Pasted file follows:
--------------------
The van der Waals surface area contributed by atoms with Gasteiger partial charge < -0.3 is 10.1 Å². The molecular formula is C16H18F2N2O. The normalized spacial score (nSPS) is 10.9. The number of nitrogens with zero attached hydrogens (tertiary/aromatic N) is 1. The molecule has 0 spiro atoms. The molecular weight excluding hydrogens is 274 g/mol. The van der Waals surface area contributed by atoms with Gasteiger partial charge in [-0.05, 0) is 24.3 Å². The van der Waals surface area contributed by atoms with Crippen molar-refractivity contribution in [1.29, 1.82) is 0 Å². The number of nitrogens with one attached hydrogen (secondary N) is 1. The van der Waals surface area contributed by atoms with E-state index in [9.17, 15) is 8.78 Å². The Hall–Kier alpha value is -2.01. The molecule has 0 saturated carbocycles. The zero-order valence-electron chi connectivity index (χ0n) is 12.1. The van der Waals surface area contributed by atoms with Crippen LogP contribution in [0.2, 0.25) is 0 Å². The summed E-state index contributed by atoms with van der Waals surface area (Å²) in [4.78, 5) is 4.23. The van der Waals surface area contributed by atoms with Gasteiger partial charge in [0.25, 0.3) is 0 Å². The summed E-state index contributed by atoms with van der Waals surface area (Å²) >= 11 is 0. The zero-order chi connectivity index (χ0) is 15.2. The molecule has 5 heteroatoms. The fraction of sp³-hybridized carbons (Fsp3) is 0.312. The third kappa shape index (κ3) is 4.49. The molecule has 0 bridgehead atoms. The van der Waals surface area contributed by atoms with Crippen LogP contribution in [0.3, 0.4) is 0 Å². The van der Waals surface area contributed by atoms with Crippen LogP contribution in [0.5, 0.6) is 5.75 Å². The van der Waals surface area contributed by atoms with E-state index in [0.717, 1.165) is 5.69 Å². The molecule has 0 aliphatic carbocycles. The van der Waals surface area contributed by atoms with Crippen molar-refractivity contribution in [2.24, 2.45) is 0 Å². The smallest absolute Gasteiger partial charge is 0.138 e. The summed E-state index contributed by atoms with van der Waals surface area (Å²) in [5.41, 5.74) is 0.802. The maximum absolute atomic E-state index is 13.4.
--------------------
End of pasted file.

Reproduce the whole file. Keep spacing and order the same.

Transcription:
The van der Waals surface area contributed by atoms with Gasteiger partial charge < -0.3 is 10.1 Å². The molecular formula is C16H18F2N2O. The normalized spacial score (nSPS) is 10.9. The number of nitrogens with zero attached hydrogens (tertiary/aromatic N) is 1. The molecule has 0 spiro atoms. The molecular weight excluding hydrogens is 274 g/mol. The van der Waals surface area contributed by atoms with Gasteiger partial charge in [-0.05, 0) is 24.3 Å². The van der Waals surface area contributed by atoms with Crippen molar-refractivity contribution in [1.29, 1.82) is 0 Å². The number of nitrogens with one attached hydrogen (secondary N) is 1. The van der Waals surface area contributed by atoms with E-state index in [9.17, 15) is 8.78 Å². The Hall–Kier alpha value is -2.01. The molecule has 0 saturated carbocycles. The zero-order valence-electron chi connectivity index (χ0n) is 12.1. The van der Waals surface area contributed by atoms with Crippen LogP contribution in [0.2, 0.25) is 0 Å². The summed E-state index contributed by atoms with van der Waals surface area (Å²) in [4.78, 5) is 4.23. The van der Waals surface area contributed by atoms with Gasteiger partial charge in [0.25, 0.3) is 0 Å². The summed E-state index contributed by atoms with van der Waals surface area (Å²) >= 11 is 0. The zero-order chi connectivity index (χ0) is 15.2. The molecule has 5 heteroatoms. The fraction of sp³-hybridized carbons (Fsp3) is 0.312. The third kappa shape index (κ3) is 4.49. The molecule has 0 bridgehead atoms. The van der Waals surface area contributed by atoms with Crippen LogP contribution in [0.3, 0.4) is 0 Å². The van der Waals surface area contributed by atoms with Crippen LogP contribution in [0.5, 0.6) is 5.75 Å². The van der Waals surface area contributed by atoms with E-state index in [0.717, 1.165) is 5.69 Å². The molecule has 0 aliphatic carbocycles. The van der Waals surface area contributed by atoms with Crippen molar-refractivity contribution in [2.24, 2.45) is 0 Å². The smallest absolute Gasteiger partial charge is 0.138 e. The summed E-state index contributed by atoms with van der Waals surface area (Å²) in [5.41, 5.74) is 0.802. The maximum absolute atomic E-state index is 13.4.